In an 1950 article entitled, "Illegitimacy and Aid to Dependent Children," the author argued, "Cultural attitudes are partially responsible for a higher illegitimacy rate among Negroes....
Illegitimacy and Aid to Dependent Children. Public Welfare, 8(10), 174-178.
Illegitimacy and its impact on the Aid to Dependent Children Program.
Facts, fallacies and future: A study of the Aid to Dependent Children program of Cook County, Illinois.
The second period examines the Social Security Act and the development of two provisions for mother-only families: Aid to Dependent Children (1935) and Survivors' Benefits (1939).
In the decades following passage of Aid to Dependent Children, state and local governments increasingly passed rules that linked welfare with wage-earning.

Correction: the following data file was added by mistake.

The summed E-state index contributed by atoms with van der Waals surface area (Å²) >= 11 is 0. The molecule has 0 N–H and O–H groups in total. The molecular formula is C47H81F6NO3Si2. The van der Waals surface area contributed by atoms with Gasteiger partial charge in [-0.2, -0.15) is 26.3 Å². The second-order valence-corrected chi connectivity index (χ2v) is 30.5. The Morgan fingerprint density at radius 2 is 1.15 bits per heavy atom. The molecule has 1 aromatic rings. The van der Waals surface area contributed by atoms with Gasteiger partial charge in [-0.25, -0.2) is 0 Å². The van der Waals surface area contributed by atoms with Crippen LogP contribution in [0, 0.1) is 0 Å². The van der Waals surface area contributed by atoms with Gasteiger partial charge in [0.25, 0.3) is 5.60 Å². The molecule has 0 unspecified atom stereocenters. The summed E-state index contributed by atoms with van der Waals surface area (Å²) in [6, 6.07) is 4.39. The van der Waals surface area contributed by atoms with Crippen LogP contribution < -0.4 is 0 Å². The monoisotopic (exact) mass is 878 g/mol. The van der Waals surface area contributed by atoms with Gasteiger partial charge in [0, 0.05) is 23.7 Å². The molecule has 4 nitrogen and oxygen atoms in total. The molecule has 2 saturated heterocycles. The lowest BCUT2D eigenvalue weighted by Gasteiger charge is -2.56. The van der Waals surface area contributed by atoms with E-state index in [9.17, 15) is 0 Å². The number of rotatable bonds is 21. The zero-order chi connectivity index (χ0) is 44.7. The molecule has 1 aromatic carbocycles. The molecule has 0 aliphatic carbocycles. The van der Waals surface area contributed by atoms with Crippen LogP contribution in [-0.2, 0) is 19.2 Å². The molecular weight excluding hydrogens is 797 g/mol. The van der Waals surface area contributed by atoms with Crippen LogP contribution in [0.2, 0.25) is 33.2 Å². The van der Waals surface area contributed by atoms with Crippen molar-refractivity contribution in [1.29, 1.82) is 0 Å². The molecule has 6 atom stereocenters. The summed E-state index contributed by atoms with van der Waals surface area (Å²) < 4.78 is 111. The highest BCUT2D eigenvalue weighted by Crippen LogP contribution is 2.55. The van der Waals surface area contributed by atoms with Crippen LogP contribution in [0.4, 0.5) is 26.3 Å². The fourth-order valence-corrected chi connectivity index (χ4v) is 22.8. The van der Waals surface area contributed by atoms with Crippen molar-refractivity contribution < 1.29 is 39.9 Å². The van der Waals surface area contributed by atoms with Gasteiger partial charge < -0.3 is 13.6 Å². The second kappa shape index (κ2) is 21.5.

Title IV included provisions for Aid to Dependent Children (ADC) and specifically authorized funds for the support of families "who have been deprived of parental support or care by reason of the death, continued absence from the home, or physical or mental incapacity of a parent."(19) As such, supporters maintained their ideal "to enable the mother to stay at home and devote herself to housekeeping and the care of her children."(20) In addition, ADC expanded the benefits of mothers' pensions in two important ways.
The creation of categorical aid to dependent children complicated policy for female-headed families.
Between 1935 and the early 1960s, state governments contested, challenged, and changed the meaning of "parental support" in Aid to Dependent Children. The original provision intended to aid children whose father had died, deserted, or suffered from a long-term disability.
The most helpful overview of Aid to Dependent Children may be found in Linda Gordon, Pitied But Not Entitled: Single Mothers and the History of Welfare (New York, 1994).
II (Chicago, 1938), 229, cited in Winifred Bell, Aid to Dependent Children (New York, 1965), 6.